Growing Export Success

GROWING EXPORT SUCCESS

Increasing the number of globally successful New Zealand Digital Technologies exporters, with a focus on the intellectual property producing business models of Software-as-a-Service and Interactive Media.


The Exports Steering Group is led by NZTE and Callaghan Innovation.

Its emphasis so far has been identifying how the SaaS sub-sector can achieve accelerated growth. A number of actions consistent with its pillars of Community, Capability and Cohesion have been identified. The discovery stage of the community work is well progressed, with a focal point being the connection of SaaS business leaders, designed to encourage shared learnings on how they can speed up the growth of their companies.

MBIE is also working with the New Zealand Game Developers Association to identify initiatives that will support the growth of Interactive Media companies, including a proposed Interactive Industry Development Programme to develop early stage creative IP and talent.

Initial work completed includes seventy interviews with business leaders in the SaaS sub-sector to help develop the actions for the Exports workstream. These interviews with local entrepreneurs and international SaaS leaders suggested a transformative growth rate requires addressing Community and Capability. In support, we also need Cohesion provided by relevant government agencies (e.g. Callaghan Innovation, NZTE, Immigration NZ).

To complement this process, modelling was undertaken using data provided by the sector and vetted by Stats NZ. Key assumptions and projections include:

  • Current revenue and job growth is running at 14 per cent and 16 per cent, respectively.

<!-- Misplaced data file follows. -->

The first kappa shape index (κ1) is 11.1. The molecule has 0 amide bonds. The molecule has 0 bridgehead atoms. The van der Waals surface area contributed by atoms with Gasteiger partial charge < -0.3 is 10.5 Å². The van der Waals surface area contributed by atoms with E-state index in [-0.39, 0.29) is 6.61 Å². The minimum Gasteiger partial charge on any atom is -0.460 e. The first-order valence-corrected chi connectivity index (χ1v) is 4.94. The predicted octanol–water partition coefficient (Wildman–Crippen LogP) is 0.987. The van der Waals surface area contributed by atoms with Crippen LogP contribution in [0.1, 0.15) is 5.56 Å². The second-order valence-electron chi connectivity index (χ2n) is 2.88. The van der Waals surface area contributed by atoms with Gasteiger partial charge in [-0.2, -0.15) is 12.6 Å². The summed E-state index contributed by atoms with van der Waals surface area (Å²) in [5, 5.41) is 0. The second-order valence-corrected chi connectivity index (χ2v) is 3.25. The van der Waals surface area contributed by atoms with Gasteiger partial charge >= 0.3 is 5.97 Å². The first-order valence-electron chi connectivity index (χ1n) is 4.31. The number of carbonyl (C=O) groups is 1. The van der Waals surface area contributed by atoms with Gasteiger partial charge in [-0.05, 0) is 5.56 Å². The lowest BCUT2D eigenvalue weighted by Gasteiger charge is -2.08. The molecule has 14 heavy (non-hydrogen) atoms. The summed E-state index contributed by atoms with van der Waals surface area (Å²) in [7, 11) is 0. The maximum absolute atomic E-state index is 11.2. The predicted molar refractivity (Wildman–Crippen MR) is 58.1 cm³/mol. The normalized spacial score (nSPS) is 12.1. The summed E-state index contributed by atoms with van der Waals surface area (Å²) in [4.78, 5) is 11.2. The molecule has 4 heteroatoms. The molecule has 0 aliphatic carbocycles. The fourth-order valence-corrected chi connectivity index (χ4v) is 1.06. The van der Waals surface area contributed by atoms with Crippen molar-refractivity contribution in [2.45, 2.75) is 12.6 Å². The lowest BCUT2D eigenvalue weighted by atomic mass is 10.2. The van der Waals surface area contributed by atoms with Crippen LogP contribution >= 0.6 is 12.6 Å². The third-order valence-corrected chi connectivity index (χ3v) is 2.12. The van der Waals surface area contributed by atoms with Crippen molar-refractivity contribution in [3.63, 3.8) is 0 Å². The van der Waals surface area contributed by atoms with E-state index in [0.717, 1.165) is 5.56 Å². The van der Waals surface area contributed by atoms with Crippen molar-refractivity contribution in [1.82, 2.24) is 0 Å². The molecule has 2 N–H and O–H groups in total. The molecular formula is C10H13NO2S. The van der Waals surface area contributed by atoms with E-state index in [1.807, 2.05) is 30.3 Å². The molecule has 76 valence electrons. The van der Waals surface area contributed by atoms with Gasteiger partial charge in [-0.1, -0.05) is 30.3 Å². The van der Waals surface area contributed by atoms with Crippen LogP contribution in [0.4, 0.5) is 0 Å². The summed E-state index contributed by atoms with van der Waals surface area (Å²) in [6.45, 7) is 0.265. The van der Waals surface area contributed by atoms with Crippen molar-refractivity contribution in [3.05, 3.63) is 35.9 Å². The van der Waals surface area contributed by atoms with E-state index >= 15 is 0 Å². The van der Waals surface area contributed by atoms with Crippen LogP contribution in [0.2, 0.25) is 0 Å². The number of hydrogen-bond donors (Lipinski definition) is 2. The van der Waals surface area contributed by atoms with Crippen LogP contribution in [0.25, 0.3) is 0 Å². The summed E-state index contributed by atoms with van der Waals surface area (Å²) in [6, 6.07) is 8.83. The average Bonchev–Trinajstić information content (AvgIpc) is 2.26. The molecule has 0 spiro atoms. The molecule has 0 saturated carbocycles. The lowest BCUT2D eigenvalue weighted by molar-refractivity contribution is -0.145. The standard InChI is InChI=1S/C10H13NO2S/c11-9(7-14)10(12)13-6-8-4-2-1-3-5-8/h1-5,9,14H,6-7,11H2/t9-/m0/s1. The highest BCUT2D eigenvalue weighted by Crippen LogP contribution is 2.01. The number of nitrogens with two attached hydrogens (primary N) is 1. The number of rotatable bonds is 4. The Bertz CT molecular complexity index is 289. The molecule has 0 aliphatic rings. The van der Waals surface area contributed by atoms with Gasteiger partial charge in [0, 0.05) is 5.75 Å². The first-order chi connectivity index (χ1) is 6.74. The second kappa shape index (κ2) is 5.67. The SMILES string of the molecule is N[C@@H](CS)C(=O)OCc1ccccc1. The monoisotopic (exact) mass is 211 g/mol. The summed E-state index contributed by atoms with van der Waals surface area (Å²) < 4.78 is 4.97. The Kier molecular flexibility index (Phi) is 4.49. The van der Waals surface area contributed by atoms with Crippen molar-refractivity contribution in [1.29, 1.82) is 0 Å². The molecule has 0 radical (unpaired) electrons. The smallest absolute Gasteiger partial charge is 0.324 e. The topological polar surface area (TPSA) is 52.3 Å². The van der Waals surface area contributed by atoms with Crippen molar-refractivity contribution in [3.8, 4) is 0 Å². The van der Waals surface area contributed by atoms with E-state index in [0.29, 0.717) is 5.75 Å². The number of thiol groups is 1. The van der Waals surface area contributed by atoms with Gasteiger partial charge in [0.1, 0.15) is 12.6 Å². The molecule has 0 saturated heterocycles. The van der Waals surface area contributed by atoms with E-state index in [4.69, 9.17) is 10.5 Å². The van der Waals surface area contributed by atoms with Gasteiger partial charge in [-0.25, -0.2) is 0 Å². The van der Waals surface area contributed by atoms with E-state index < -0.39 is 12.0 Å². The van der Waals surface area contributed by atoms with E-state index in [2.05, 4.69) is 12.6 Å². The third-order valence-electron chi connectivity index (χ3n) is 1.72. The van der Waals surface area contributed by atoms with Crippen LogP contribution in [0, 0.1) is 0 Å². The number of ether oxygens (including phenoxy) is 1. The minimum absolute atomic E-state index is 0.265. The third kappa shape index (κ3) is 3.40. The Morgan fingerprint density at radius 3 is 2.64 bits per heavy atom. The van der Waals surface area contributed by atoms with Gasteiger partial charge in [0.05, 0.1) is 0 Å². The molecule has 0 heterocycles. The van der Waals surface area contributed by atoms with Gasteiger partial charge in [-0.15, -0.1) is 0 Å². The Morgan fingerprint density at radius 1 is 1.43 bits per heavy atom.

• Historical growth translates into revenues growing from $2.2 billion to $9 billion by 2030 and 57,000 jobs up from the current 13,000.

These estimates will be reviewed to inform the final ITP. NZTE and Callaghan Innovation, as the Government’s Crown entities tasked with supporting New Zealand businesses to export and innovate, have developed a plan of action around the Community pillar. The Community responds to the barrier that SaaS founders are often unable to learn from those that have gone before them and are therefore often repeating missteps on their journeys to become successful exporters. The goal is to build an active community of 500 companies and 5,000 individuals by 2023, creating a connected environment around content, forums and other resources that facilitate learning, shared ideas and advice.

Callaghan Innovation has completed the discovery phase for the Community work which addresses the scope of the programme, how it will operate, what and who will need support and details of what success will look like. The goal is to integrate the Community and Capability work into a holistic programme.

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ACTION PLAN

SaaS growth – Establishing a new Community for SaaS companies

The work on Community leverages the knowledge and experience of those in the sector, using member data and insights to attract like minded people who can learn from one another and increase collective knowledge. It will have many activities (e.g. a website, networking events) designed to promote connection, common content and a sense of belonging.

MBIE has provided funding to Callaghan to enable the development stage of the SaaS Community. This includes the appointment of a dedicated project team within Callaghan and an interim Steering Group (comprising experienced SaaS leaders), the creation of a national database of SaaS companies and contacts and the fleshing out of a financially sustainable 3-year implementation plan.